Paper No. 3-1
Presentation Time: 8:05 AM
THE CORDILLERAN ICE SHEET IN SPACE AND TIME (Invited Presentation)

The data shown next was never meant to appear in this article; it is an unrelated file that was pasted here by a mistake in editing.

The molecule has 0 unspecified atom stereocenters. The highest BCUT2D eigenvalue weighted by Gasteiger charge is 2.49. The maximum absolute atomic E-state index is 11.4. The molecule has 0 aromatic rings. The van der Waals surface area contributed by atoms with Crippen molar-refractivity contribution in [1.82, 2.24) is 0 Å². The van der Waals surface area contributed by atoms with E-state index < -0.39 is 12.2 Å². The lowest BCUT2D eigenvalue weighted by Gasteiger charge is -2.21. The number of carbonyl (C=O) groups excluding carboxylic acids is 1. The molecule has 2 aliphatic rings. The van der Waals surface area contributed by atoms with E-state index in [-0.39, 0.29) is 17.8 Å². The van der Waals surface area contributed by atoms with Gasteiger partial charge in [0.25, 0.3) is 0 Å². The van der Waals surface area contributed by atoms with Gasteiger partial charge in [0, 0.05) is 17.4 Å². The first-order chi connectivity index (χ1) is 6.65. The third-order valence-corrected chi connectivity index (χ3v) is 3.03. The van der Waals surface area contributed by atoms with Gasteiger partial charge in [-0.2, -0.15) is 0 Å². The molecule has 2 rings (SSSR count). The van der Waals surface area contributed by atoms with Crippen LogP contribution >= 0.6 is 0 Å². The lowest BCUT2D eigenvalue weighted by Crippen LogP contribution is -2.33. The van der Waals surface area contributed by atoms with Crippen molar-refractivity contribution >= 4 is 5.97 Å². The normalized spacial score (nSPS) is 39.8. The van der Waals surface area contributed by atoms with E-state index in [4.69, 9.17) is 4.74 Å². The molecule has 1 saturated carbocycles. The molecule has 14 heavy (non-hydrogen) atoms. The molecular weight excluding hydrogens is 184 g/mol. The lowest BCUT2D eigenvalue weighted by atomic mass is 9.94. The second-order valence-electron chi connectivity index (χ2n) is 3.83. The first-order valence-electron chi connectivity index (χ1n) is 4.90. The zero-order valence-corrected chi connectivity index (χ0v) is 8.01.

The plateaus of interior British Columbia (BC) and southern Yukon remained ice free throughout most Pleistocene glacials. On occasion, however, these areas were covered by an ice sheet that extended onto the Pacific continental shelf on the west, into southern Yukon on the north, and into the northwestern conterminous United States on the south. Typically, 10,000 years or more elapsed between the time when glaciers in high mountains began to grow and the time of full ice-sheet development. During the Last Glaciation (MIS 2), for example, alpine glaciers began to thicken and advance in British Columbia and northern Washington State before 30,000 years ago, but it was not until about 17,000 years ago that the Cordilleran Ice Sheet achieved its maximum size. Limited evidence indicates that much of this ice sheet was warm-based and supported many fast-moving, topographically confined ice streams that flowed westward from major accumulation centres in the Coast Mountains and southward into northern Washington, Idaho, and western Montana. At the local Last Glacial Maximum, the ice sheet isostatically depressed the lithosphere on which it rested by up to several hundred metres. The last Cordilleran Ice Sheet decayed much faster than it grew. By 11,000 years ago, only 6000 years after the local Last Glacial Maximum, the ice sheet had disappeared, a victim of a warmer climate, eustatic sea-level rise along its western margin, and perhaps a reduction in precipitation. Deglaciation proceeded by frontal retreat at the periphery of the ice sheet and by downwasting, complex frontal retreat, and localized stagnation in interior areas. The chronology of the last glaciation is constrained, albeit with inherent dating errors, by AMS radiocarbon and 10Be surface exposure ages. High-elevation sites at the western margin of the BC Interior Plateau, east of the Coast Mountains, became ice-free between about 15,000 and 12,000 years ago, even as the land surface rose several hundred metres. Ice cover in the southern Coast Mountains was sufficiently extensive during the Younger Dryas Chronozone (12,900-11,700 years ago) that glaciers advanced into low-lying areas north and east of Vancouver. At the same time, however, tongues of dead or dying glacier ice covered interior valleys.